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When your filling fails or your tooth breaks, what this really means is that your tooth is not strong enough to withstand the beating that you are giving it. Depending on how much of the tooth is filling material, how much is actual tooth (and what shape the remaining structure is in), and what kinds of beating you subject your teeth to (ie, do you clench or grind your teeth, chew ice, bite off fishing line or plastic price tags, open bottles…you get my drift!)–all these factors will be taken into consideration when determining what type of restoration you will need to put you back together again. It could mean that all you need is a simple filling, but it could also mean that you need better and stronger reinforcement, and a crown is in your future. Read on…

Crowns can cover a portion of your tooth. These partial crowns are called inlays (they lay within your tooth) or onlays (they lay over your tooth and cover one or more of your cusps). They can also be full crowns, which cover the entire tooth and hold that big filling and remaining tooth together so you can hang onto your tooth. They can be made of all porcelain, gold, or a combination of metal and porcelain.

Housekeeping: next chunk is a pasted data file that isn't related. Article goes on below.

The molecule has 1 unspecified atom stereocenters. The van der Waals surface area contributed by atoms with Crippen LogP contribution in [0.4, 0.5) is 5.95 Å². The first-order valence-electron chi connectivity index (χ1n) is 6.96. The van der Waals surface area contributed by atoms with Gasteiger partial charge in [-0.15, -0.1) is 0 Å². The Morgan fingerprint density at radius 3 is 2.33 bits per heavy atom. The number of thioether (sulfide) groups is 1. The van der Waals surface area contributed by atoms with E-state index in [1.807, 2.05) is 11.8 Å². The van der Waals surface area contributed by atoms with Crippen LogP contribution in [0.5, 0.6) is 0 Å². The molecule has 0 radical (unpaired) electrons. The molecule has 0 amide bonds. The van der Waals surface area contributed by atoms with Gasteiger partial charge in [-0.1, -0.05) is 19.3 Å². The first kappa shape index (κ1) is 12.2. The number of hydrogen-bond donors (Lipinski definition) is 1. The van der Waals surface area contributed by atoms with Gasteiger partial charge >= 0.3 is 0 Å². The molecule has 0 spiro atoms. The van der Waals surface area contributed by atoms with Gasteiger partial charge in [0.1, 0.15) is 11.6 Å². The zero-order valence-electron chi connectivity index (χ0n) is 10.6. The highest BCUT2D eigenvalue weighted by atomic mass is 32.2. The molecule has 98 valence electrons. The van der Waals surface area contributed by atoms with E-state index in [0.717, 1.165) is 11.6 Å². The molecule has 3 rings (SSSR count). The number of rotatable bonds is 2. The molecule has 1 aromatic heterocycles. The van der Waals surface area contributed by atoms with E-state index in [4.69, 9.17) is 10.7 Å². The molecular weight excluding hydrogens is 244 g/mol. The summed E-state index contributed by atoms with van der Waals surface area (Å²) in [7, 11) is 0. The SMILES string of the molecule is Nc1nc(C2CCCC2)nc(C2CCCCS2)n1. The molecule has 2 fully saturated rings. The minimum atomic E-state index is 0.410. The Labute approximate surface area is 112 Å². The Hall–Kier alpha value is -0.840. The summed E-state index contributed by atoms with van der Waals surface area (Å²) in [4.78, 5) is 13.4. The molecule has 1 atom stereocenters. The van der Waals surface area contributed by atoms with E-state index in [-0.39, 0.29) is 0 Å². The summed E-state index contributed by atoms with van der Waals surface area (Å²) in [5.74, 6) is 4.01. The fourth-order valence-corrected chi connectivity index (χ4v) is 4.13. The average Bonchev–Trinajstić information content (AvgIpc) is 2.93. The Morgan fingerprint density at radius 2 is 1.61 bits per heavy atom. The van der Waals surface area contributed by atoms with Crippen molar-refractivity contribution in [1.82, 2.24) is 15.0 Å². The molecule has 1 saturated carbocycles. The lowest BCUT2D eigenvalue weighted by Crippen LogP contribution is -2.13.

Let me lay out what I consider to be some basic reasons to lean towards one material or another. They involve beauty and durability. The most beautiful and lifelike restoration is the all porcelain crown, hands down! Next is the PFM crown (porcelain fused to metal), which is a tooth colored crown with metal substructure for additional strength. Last in the beauty contest is the gold crown–it adds sparkle to your smile, but it might not be the kind of sparkle you’re looking for! As far as durability goes, gold is the ‘gold standard’. It cannot be broken and it holds up beautifully under the harshest of bite forces. Next is the PFM, and last is the all porcelain crown. This doesn’t mean if you have heavy bite forces or some bad habits, that you are destined to have gold; you can still have all porcelain, but you may want to add some protection (that is, a bite guard) for your new crown. Then you can have your cake and eat it too! If you are wondering which one is right for your particular situation, let us guide you through the decision-making process, so you can make the choice that’s right for you. All of these restorations will work in any situation, but the key is how long they will hold up in your mouth under your conditions and habits!